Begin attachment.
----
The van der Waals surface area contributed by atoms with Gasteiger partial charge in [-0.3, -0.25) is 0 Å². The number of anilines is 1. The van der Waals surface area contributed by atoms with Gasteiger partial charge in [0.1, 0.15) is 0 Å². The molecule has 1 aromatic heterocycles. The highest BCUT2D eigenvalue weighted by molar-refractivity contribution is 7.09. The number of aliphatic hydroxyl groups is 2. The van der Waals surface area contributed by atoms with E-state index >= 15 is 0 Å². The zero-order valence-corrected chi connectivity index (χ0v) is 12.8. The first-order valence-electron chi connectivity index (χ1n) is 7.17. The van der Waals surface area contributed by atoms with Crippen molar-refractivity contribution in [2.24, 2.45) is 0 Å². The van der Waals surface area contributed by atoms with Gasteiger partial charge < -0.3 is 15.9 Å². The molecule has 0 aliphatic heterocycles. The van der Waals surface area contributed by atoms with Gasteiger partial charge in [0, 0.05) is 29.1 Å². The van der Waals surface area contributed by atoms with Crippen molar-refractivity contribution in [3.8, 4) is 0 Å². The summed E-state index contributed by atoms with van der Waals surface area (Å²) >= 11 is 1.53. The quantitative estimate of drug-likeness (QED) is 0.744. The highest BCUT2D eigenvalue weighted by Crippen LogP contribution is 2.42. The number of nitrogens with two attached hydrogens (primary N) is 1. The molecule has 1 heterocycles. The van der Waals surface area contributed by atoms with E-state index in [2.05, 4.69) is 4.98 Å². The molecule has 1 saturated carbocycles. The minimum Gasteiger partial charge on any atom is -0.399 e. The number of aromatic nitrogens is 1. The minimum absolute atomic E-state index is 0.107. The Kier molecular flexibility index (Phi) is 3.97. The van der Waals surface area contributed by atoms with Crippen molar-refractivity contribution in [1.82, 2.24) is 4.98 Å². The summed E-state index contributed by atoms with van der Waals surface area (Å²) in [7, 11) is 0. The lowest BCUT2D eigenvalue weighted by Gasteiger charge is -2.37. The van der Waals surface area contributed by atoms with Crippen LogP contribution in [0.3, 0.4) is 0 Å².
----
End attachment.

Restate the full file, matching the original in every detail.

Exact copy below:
The van der Waals surface area contributed by atoms with Gasteiger partial charge in [-0.3, -0.25) is 0 Å². The number of anilines is 1. The van der Waals surface area contributed by atoms with Gasteiger partial charge in [0.1, 0.15) is 0 Å². The molecule has 1 aromatic heterocycles. The highest BCUT2D eigenvalue weighted by molar-refractivity contribution is 7.09. The number of aliphatic hydroxyl groups is 2. The van der Waals surface area contributed by atoms with E-state index >= 15 is 0 Å². The zero-order valence-corrected chi connectivity index (χ0v) is 12.8. The first-order valence-electron chi connectivity index (χ1n) is 7.17. The van der Waals surface area contributed by atoms with Crippen molar-refractivity contribution in [2.24, 2.45) is 0 Å². The van der Waals surface area contributed by atoms with Gasteiger partial charge < -0.3 is 15.9 Å². The molecule has 0 aliphatic heterocycles. The van der Waals surface area contributed by atoms with Gasteiger partial charge in [0, 0.05) is 29.1 Å². The van der Waals surface area contributed by atoms with Crippen molar-refractivity contribution in [3.8, 4) is 0 Å². The summed E-state index contributed by atoms with van der Waals surface area (Å²) >= 11 is 1.53. The quantitative estimate of drug-likeness (QED) is 0.744. The highest BCUT2D eigenvalue weighted by Crippen LogP contribution is 2.42. The number of nitrogens with two attached hydrogens (primary N) is 1. The molecule has 1 heterocycles. The van der Waals surface area contributed by atoms with E-state index in [2.05, 4.69) is 4.98 Å². The molecule has 1 saturated carbocycles. The minimum Gasteiger partial charge on any atom is -0.399 e. The number of aromatic nitrogens is 1. The minimum absolute atomic E-state index is 0.107. The Kier molecular flexibility index (Phi) is 3.97. The van der Waals surface area contributed by atoms with Crippen molar-refractivity contribution in [1.82, 2.24) is 4.98 Å². The summed E-state index contributed by atoms with van der Waals surface area (Å²) in [7, 11) is 0. The lowest BCUT2D eigenvalue weighted by Gasteiger charge is -2.37. The van der Waals surface area contributed by atoms with Crippen LogP contribution in [0.3, 0.4) is 0 Å².